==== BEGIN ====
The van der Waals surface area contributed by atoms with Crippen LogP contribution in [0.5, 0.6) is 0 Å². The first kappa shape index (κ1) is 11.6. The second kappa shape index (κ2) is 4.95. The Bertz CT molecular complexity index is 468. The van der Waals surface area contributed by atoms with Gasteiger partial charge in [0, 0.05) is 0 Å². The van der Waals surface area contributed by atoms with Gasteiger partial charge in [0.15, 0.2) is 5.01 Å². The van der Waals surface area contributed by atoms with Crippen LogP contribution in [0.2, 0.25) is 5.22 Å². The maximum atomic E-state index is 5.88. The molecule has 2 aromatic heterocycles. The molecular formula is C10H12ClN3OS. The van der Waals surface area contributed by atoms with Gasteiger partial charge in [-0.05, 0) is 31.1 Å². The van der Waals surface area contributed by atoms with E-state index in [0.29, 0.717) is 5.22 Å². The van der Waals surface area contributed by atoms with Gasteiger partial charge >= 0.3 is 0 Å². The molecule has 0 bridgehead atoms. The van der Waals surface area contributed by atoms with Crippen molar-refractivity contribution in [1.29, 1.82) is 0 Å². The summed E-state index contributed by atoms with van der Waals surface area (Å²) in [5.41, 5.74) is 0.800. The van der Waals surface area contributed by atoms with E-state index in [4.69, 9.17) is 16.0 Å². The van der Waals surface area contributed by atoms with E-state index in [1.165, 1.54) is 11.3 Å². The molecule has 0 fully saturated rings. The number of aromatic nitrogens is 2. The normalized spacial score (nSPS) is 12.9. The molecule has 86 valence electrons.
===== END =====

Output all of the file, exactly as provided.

The van der Waals surface area contributed by atoms with Crippen LogP contribution in [0.5, 0.6) is 0 Å². The first kappa shape index (κ1) is 11.6. The second kappa shape index (κ2) is 4.95. The Bertz CT molecular complexity index is 468. The van der Waals surface area contributed by atoms with Gasteiger partial charge in [0, 0.05) is 0 Å². The van der Waals surface area contributed by atoms with Gasteiger partial charge in [0.15, 0.2) is 5.01 Å². The van der Waals surface area contributed by atoms with Crippen LogP contribution in [0.2, 0.25) is 5.22 Å². The maximum atomic E-state index is 5.88. The molecule has 2 aromatic heterocycles. The molecular formula is C10H12ClN3OS. The van der Waals surface area contributed by atoms with Gasteiger partial charge in [-0.05, 0) is 31.1 Å². The van der Waals surface area contributed by atoms with E-state index in [0.29, 0.717) is 5.22 Å². The van der Waals surface area contributed by atoms with Gasteiger partial charge >= 0.3 is 0 Å². The molecule has 0 bridgehead atoms. The van der Waals surface area contributed by atoms with Crippen molar-refractivity contribution in [1.29, 1.82) is 0 Å². The summed E-state index contributed by atoms with van der Waals surface area (Å²) in [5.41, 5.74) is 0.800. The van der Waals surface area contributed by atoms with E-state index in [4.69, 9.17) is 16.0 Å². The van der Waals surface area contributed by atoms with E-state index in [1.165, 1.54) is 11.3 Å². The molecule has 0 fully saturated rings. The number of aromatic nitrogens is 2. The normalized spacial score (nSPS) is 12.9. The molecule has 86 valence electrons.